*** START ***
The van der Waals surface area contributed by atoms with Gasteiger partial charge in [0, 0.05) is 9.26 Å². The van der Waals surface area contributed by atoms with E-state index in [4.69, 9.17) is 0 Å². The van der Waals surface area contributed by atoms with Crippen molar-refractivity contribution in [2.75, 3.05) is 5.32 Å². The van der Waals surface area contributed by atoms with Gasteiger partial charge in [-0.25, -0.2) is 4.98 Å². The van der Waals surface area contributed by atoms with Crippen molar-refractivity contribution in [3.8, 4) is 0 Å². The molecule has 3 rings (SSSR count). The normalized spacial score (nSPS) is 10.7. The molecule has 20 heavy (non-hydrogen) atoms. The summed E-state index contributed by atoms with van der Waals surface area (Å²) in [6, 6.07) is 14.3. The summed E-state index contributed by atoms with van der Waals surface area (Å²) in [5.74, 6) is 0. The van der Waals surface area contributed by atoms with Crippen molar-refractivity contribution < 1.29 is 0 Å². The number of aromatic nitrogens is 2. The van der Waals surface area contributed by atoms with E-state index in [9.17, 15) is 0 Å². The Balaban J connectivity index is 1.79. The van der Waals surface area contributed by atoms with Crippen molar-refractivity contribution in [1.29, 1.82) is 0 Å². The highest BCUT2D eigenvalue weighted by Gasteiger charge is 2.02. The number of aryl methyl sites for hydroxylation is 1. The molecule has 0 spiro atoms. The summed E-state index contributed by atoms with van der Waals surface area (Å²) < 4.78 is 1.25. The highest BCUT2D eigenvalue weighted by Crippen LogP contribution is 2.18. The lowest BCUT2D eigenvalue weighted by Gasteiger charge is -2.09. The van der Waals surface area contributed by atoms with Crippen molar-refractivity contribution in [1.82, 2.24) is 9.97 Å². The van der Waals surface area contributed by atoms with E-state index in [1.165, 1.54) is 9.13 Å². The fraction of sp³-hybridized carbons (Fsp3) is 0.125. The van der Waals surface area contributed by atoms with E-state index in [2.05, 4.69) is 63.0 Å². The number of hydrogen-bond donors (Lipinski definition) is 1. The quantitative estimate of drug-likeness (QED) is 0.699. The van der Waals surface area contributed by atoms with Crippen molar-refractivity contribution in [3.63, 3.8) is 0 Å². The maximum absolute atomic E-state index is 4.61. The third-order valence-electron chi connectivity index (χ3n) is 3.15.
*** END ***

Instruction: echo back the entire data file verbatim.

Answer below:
The van der Waals surface area contributed by atoms with Gasteiger partial charge in [0, 0.05) is 9.26 Å². The van der Waals surface area contributed by atoms with E-state index in [4.69, 9.17) is 0 Å². The van der Waals surface area contributed by atoms with Crippen molar-refractivity contribution in [2.75, 3.05) is 5.32 Å². The van der Waals surface area contributed by atoms with Gasteiger partial charge in [-0.25, -0.2) is 4.98 Å². The van der Waals surface area contributed by atoms with Crippen molar-refractivity contribution in [3.8, 4) is 0 Å². The molecule has 3 rings (SSSR count). The normalized spacial score (nSPS) is 10.7. The molecule has 20 heavy (non-hydrogen) atoms. The summed E-state index contributed by atoms with van der Waals surface area (Å²) in [6, 6.07) is 14.3. The summed E-state index contributed by atoms with van der Waals surface area (Å²) in [5.74, 6) is 0. The van der Waals surface area contributed by atoms with Crippen molar-refractivity contribution < 1.29 is 0 Å². The number of aromatic nitrogens is 2. The van der Waals surface area contributed by atoms with E-state index in [9.17, 15) is 0 Å². The Balaban J connectivity index is 1.79. The van der Waals surface area contributed by atoms with Crippen molar-refractivity contribution in [1.29, 1.82) is 0 Å². The highest BCUT2D eigenvalue weighted by Gasteiger charge is 2.02. The number of aryl methyl sites for hydroxylation is 1. The molecule has 0 spiro atoms. The summed E-state index contributed by atoms with van der Waals surface area (Å²) < 4.78 is 1.25. The highest BCUT2D eigenvalue weighted by Crippen LogP contribution is 2.18. The lowest BCUT2D eigenvalue weighted by Gasteiger charge is -2.09. The van der Waals surface area contributed by atoms with Crippen molar-refractivity contribution in [1.82, 2.24) is 9.97 Å². The van der Waals surface area contributed by atoms with E-state index in [1.165, 1.54) is 9.13 Å². The fraction of sp³-hybridized carbons (Fsp3) is 0.125. The van der Waals surface area contributed by atoms with E-state index in [2.05, 4.69) is 63.0 Å². The number of hydrogen-bond donors (Lipinski definition) is 1. The quantitative estimate of drug-likeness (QED) is 0.699. The van der Waals surface area contributed by atoms with Crippen molar-refractivity contribution in [3.63, 3.8) is 0 Å². The maximum absolute atomic E-state index is 4.61. The third-order valence-electron chi connectivity index (χ3n) is 3.15.